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Reflections

The Religious Stuff

A year ago I was leading a retreat in Yorkshire. Always challenging but rewarding, it was an opportunity to address Christian ministry in a changing world. At that point few of us knew quite how changing. The attendance of one person was doubtful because he had just returned from the Far East and needed the outcome of a coronavirus test. It arrived in time; it was clear; and he attended. The innocence of a crowded room, all unmasked, with many people over 70, seems like another world. We sang hymns heartily and shared the peace. Some small measures were beginning to appear, such as the bottle of hand gel amongst the silver and wine, but otherwise things felt fairly normal.

I wrote last week about the changing place of the Christian faith in the UK over the past six decades. It was a Lenten theme, focusing on the BBC plays making up Jesus of Nazareth, shown on the Sundays leading up to Easter Day in 1956. A world where such a production was a landmark event drawing high level viewing figures. A story already known to most people was given flesh and blood, costume and context. It had a powerful impact. Yet the decades which followed have seen the continued ebbing of the ‘sea of faith’. In Arnold’s poem containing this famous phrase, it is perhaps the language and rituals of faith which have been most marked in their regression. The recognisable outer shape of faith which touched and connected so many aspects of Britain’s common life. The moments in particular when, as Larkin wrote, human compulsions are ‘robed as destinies’.

I have often felt that there is a valuable study to be made into the vanishing presence of civil religion. By this I mean those times when the church presides, often fleetingly, over collective moments. We still have these on the national stage, such as Royal weddings and funerals. However, at a much more modest level there has been a long history of momentary religious observance. Until at least the year 2000 the chaplain at a fairly ordinary West Yorkshire General Hospital would say grace before the canteen sittings for the staff Christmas dinner. In the Leeds Teaching Hospitals a Christmas Day consultants’ carol service continued until about 2008. Doctors gathered with their families on the morning of the 25th of December for a tradition which went back to the days when they would have then gone to the wards to carve the turkey. Like many other such moments, it has gone.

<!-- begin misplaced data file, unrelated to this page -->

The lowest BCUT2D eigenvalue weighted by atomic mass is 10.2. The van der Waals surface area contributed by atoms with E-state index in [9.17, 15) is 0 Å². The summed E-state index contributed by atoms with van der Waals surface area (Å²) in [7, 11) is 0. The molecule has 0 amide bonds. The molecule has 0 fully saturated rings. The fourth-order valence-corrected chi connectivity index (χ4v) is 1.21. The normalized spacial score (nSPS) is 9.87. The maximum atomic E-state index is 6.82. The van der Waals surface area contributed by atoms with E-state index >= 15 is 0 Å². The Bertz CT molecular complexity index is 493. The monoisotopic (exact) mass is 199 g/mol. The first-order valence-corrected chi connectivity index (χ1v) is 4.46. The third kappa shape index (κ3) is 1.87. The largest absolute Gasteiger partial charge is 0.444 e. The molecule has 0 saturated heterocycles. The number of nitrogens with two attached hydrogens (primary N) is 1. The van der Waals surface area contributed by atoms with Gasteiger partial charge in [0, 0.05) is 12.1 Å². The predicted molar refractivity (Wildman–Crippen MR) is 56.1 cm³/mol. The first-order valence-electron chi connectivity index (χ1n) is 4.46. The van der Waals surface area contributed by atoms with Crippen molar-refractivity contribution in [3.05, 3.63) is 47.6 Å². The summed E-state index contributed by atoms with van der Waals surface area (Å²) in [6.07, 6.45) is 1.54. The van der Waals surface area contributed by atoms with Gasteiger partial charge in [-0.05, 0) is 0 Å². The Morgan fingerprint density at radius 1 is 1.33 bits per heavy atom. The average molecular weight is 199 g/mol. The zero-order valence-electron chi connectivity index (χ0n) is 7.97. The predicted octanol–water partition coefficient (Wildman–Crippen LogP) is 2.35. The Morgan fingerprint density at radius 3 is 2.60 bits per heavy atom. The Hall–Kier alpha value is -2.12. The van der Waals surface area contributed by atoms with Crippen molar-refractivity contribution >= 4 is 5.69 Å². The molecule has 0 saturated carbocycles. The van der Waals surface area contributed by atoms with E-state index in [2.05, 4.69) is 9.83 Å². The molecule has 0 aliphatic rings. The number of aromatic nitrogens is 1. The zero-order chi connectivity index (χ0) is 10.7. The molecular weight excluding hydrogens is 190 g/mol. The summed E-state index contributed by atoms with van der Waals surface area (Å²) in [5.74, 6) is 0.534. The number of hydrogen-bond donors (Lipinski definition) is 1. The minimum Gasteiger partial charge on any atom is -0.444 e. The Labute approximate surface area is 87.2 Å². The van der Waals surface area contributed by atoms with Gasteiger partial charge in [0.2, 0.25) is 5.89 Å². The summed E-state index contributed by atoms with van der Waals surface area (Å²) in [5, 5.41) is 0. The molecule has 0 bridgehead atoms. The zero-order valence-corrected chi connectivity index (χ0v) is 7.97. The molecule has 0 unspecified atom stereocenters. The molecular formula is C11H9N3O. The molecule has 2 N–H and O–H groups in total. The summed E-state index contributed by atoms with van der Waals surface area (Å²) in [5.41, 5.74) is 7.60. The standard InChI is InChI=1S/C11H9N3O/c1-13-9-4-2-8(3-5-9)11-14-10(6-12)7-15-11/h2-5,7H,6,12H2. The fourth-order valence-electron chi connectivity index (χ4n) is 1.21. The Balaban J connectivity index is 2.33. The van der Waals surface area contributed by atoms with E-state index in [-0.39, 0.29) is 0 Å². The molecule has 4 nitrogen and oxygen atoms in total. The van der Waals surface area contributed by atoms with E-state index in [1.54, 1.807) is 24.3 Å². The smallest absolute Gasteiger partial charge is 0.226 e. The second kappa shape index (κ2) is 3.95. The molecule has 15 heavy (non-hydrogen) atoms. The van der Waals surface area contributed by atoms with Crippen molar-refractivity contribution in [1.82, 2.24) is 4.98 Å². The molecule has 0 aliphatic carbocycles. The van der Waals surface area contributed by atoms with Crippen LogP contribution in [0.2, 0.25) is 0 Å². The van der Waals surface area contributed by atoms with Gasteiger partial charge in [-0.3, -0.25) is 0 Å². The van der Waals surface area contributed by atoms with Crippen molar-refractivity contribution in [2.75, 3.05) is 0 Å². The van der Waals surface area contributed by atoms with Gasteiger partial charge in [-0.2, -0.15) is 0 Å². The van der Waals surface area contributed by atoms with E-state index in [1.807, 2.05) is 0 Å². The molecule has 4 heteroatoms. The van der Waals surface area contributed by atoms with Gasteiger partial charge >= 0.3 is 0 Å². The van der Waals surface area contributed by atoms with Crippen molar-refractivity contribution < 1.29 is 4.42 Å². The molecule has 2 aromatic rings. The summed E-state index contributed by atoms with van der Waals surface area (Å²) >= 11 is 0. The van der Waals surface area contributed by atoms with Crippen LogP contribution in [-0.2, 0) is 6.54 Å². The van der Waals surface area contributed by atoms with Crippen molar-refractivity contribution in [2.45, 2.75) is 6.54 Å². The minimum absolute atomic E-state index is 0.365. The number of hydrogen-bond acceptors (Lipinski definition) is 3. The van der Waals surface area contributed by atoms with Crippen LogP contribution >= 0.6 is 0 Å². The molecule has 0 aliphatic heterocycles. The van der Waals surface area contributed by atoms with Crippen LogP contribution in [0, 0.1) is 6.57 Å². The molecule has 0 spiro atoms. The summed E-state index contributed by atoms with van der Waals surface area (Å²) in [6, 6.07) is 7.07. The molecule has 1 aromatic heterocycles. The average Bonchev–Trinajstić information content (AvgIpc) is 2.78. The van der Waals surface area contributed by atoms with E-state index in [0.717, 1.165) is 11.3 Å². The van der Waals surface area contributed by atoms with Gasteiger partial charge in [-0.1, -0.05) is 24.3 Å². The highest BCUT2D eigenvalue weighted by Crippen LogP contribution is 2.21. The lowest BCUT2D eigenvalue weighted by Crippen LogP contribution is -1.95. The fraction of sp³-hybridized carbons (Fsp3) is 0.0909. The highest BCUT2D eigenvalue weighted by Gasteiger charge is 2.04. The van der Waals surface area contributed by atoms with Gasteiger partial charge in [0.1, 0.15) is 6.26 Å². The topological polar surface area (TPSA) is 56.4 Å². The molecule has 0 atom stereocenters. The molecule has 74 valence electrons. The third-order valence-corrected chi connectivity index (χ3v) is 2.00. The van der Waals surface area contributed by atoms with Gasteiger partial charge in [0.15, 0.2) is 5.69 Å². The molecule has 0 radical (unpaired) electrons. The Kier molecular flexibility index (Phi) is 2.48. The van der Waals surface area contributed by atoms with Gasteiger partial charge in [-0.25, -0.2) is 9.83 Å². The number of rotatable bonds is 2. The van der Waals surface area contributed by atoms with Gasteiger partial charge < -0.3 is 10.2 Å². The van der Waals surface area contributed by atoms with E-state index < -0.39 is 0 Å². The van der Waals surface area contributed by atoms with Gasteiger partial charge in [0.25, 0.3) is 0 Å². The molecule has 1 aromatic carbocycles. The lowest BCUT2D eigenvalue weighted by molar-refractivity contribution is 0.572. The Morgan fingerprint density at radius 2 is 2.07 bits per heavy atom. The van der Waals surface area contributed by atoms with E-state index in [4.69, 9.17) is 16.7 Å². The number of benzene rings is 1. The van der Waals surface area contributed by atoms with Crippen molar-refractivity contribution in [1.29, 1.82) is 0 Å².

The Chapel, Leeds General Infirmary

It seems very unlikely that these days will return, even if we thought that was a good idea. The Church appears to teeter on the edge of moments in our personal and collective lives. An increasing number of funerals are presided over by civil celebrants and little is of automatic right for the clergy of the Established Church. Today humility is not only a desirable spiritual quality; time and again the Church has been shown to have much to be humble about.

Hopefully, as we emerge from lockdown and the restrictions made necessary by COVID-19, there will be fresh opportunities to serve and witness. As people move to a place where the pandemic is neither approaching nor raging, there will be time to take stock. When COVID-19 is firmly in the rearview mirror I have no doubt that there will be deep moments of reflection, even distress, as we comprehend what has happened. We have been shaken, and the ground may never quite feel the same again. The aftermath of the virus will be with us for years in many spheres of life.

One of the continuing strengths of the Church of England is the extraordinary stock of spiritual places in its care. As things begin to open up again, what an amazing opportunity to make these places open and available. To allow all and sundry to use these largely ancient places as somewhere to be; to reflect; to ponder. With creative purpose there can be opportunities to remember who or what has been lost in people’s lives. Knitted hearts to hang on tree branches; thoughts and prayers to write; and the simplicity of silence. The stillness of ‘a serious house on serious earth’ – a place Larkin felt would always be needed when we experience that surprising hunger to know a wisdom at peace with our mortality.

The Church, Little Gidding